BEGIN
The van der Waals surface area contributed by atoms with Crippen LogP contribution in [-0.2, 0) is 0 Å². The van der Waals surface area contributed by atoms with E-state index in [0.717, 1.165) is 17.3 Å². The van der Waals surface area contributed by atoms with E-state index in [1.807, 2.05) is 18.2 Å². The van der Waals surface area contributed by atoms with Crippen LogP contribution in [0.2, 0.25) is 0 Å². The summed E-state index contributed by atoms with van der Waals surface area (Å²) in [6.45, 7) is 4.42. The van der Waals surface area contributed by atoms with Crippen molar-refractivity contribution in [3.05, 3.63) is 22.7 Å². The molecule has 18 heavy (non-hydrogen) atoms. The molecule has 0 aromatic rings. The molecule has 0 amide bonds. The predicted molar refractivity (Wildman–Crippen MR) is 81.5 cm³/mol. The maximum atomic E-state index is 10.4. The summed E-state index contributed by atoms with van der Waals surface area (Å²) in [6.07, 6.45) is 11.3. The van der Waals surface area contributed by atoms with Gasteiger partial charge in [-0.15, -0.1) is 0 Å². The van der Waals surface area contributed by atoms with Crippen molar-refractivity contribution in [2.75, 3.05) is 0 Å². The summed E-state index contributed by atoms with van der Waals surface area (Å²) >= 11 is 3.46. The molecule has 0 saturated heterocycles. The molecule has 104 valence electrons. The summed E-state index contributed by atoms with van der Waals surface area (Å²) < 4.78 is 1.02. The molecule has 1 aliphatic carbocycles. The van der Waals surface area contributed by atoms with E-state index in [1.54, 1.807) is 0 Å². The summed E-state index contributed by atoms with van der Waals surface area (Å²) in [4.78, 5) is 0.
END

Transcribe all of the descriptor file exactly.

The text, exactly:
The van der Waals surface area contributed by atoms with Crippen LogP contribution in [-0.2, 0) is 0 Å². The van der Waals surface area contributed by atoms with E-state index in [0.717, 1.165) is 17.3 Å². The van der Waals surface area contributed by atoms with E-state index in [1.807, 2.05) is 18.2 Å². The van der Waals surface area contributed by atoms with Crippen LogP contribution in [0.2, 0.25) is 0 Å². The summed E-state index contributed by atoms with van der Waals surface area (Å²) in [6.45, 7) is 4.42. The van der Waals surface area contributed by atoms with Crippen molar-refractivity contribution in [3.05, 3.63) is 22.7 Å². The molecule has 18 heavy (non-hydrogen) atoms. The molecule has 0 aromatic rings. The molecule has 0 amide bonds. The predicted molar refractivity (Wildman–Crippen MR) is 81.5 cm³/mol. The maximum atomic E-state index is 10.4. The summed E-state index contributed by atoms with van der Waals surface area (Å²) in [6.07, 6.45) is 11.3. The van der Waals surface area contributed by atoms with Gasteiger partial charge in [-0.15, -0.1) is 0 Å². The van der Waals surface area contributed by atoms with Crippen molar-refractivity contribution in [2.75, 3.05) is 0 Å². The summed E-state index contributed by atoms with van der Waals surface area (Å²) >= 11 is 3.46. The molecule has 0 saturated heterocycles. The molecule has 104 valence electrons. The summed E-state index contributed by atoms with van der Waals surface area (Å²) < 4.78 is 1.02. The molecule has 1 aliphatic carbocycles. The van der Waals surface area contributed by atoms with E-state index in [1.54, 1.807) is 0 Å². The summed E-state index contributed by atoms with van der Waals surface area (Å²) in [4.78, 5) is 0.